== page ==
On this National Day for Truth and Reconciliation, we recognize and commemorate the tragic history and legacy of residential schools and honour the lost children, survivors and their families and communities. Today is a day to pause, reflect, listen and to commit to continuing to educate ourselves on Indigenous history and culture.
Here are a few ways to honour National Day for Truth and Reconciliation, along with some events happening today in our city:
Wear an orange shirt as a show of solidarity with Indigenous peoples and read about Phyllis’ the original orange shirt story – https://bit.ly/3upzzrv
Learn more about the 94 Calls to Action Report – https://bit.ly/3ojCGAb
Make a donation to a Residential School Survivors Fund – https://www.irsss.ca/
The National Centre for Truth and Reconciliation is putting on a series of virtual events. Topics are to include treaties, land claims and unceded territories, language and culture, and truth and reconciliation. Videos can be seen on their website: nctr.ca.
Xweýene:msta:m ?əkwəsqwel, seýeḿ – translated to “call to witness / listen to respected one”, this traditional song and dance performance takes place at the Vancouver Art Gallery‘s North Plaza on September 30th at 12 pm.
Drum for the Children – given the ongoing pandemic, Tk’emlúps te Secwépemc is asking everyone to share videos of themselves online playing the SecwépemcHonour Song at 2:15 pm.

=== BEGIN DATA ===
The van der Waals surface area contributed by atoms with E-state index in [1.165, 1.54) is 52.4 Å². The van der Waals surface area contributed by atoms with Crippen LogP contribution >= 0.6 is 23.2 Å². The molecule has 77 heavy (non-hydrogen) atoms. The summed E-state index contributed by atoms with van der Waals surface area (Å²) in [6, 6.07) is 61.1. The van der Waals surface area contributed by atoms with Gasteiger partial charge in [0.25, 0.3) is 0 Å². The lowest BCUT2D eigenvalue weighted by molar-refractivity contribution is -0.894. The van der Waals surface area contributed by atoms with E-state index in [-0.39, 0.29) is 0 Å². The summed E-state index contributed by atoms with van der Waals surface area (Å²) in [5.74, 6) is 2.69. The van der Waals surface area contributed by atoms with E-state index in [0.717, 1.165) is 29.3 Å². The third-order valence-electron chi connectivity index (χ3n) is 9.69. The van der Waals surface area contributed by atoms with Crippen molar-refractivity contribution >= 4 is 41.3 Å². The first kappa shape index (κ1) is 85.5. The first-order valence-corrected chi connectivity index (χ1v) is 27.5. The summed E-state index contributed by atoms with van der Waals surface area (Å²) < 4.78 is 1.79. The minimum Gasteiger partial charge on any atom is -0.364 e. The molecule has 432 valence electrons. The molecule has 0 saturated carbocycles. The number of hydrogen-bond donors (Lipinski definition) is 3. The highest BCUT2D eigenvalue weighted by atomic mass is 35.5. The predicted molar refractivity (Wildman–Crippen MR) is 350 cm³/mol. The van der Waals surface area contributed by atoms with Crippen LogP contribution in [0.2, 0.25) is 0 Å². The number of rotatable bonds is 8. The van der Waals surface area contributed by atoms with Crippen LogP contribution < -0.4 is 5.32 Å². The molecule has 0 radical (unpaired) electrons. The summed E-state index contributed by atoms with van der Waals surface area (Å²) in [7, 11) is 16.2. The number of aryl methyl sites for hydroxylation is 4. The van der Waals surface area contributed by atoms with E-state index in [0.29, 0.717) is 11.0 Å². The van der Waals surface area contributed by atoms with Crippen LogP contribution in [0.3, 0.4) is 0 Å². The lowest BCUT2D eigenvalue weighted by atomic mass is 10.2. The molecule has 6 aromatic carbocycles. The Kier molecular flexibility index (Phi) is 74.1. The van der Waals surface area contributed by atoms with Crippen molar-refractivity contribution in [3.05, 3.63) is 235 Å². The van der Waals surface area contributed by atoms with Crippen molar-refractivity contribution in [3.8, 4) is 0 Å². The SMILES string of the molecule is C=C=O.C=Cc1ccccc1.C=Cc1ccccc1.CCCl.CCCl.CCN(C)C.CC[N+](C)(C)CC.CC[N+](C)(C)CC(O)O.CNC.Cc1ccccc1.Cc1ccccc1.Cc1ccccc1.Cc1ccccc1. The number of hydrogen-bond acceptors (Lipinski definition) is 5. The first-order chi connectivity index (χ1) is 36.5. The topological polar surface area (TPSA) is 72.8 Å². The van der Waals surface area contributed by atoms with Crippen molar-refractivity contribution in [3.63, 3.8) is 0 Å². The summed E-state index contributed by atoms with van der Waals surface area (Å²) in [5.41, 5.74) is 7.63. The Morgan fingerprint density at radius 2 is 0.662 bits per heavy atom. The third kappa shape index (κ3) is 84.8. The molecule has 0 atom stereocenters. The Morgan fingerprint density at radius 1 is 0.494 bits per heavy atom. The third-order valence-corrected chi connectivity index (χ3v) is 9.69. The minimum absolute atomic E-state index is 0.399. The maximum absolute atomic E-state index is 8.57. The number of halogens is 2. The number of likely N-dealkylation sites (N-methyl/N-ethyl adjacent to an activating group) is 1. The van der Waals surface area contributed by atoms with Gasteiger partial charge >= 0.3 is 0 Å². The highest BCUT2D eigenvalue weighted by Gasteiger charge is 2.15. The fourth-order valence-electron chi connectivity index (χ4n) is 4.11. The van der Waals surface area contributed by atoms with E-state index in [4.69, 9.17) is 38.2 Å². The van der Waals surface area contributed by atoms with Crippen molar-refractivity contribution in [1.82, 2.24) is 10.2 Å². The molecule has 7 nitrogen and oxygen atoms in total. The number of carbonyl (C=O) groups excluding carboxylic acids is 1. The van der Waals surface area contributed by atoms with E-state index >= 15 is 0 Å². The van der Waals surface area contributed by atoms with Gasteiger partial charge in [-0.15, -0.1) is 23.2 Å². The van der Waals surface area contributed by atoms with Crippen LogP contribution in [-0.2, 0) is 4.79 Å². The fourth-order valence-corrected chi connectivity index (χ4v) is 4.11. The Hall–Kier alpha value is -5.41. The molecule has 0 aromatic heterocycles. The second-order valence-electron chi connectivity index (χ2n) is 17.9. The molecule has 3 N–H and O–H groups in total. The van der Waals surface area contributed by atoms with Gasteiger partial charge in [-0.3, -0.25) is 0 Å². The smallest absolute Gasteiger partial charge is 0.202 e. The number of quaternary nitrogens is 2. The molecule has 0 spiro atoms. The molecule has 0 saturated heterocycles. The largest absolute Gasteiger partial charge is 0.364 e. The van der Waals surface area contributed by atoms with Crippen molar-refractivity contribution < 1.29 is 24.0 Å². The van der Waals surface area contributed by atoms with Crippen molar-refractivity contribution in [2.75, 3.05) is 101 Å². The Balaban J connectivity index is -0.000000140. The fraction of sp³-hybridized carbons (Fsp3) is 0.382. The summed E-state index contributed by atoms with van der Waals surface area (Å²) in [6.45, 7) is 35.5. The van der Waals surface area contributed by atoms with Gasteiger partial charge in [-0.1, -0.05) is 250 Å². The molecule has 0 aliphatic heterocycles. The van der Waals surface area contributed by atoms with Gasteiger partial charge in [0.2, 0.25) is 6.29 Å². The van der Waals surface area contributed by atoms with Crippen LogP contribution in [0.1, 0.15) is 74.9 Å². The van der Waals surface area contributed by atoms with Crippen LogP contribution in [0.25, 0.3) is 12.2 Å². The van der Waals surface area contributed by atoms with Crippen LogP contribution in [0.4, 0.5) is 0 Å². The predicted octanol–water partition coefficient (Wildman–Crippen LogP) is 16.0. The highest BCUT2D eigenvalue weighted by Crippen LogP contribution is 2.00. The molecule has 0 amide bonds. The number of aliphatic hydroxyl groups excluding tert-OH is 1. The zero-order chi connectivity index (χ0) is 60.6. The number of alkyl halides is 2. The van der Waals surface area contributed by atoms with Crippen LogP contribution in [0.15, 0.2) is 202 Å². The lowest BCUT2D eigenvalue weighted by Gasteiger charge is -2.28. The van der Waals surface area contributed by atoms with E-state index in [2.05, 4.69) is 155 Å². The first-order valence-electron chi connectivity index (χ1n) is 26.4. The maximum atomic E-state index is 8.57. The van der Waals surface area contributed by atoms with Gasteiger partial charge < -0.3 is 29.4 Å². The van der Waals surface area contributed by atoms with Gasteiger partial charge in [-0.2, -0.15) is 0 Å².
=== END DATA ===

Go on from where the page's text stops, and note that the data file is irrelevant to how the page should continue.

Paddles Up – an online panel discussion about Indigenous history from a maritime perspective, hosted by the Vancouver Maritime Museum on September 30th at 6:30 pm. The museum also has a new exhibit: Canoe Cultures: Ho’-ku-melh – War Canoes and the Gifts They Carry Forward. It runs from September 16th, 2021, until July 3rd, 2022.
Free admission at the Museum of Vancouver on September 30th for all visitors wearing an orange shirt to honour those who have suffered from the residential school system.
You can always support Indigenous people by shopping from the IndigiMall, a dedicated Indigenous marketplace featuring exclusive Indigenous-made art, fashion, beadwork, moccasins,accessories, and more worldwide. Plus, 10% of all profits go towards causes to benefit women and youth.
We were fortunate to have collaborated with local Coast Salish artist, Ovila Mailhot, to recreate our logo in honour of National Day for Truth and Reconciliation. You can also find his Butterfly Kiss mural #onRobson at 1046 Robson Street. Ovila is originally from Seabird Island Reservation in British Columbia and has both Sto:lo & Nlaka’pamux Nation roots.
In his own words, Ovila shares that “Art feels vital to me. And being able to share that passion I have, is very special to me. This tradition of work, and this beauty, is so necessary for our culture & for healing. My work must carry some level of simplicity; it must not obscure itself. That’s the tradition I’ve inherited. My work is meant to add to a continuum within a culture so rich and expansive that it still hasn’t been fully actualized or received by mainstream culture.”
We respectfully acknowledge the xʷməθkʷəy̓əm (Musqueam), Sḵwx̱wú7mesh (Squamish), and səl̓ílwətaʔɬ (Tsleil-Waututh), and all the Indigenous peoples of the Northwest Coast, on whose traditional and unceded territories we live, work and play.
To have a better understanding of whose land you work and live, visit the Native Land website. And to learn more about the Indigenous culture, BCIT offers Indigenous Modules and resources. Additionally, The Truth and Reconciliation Commission provided those directly or indirectly affected by the legacy of the Indian Residential Schools system with an opportunity to share their stories and experiences in the Final Report of the Truth and Reconciliation, learn more here.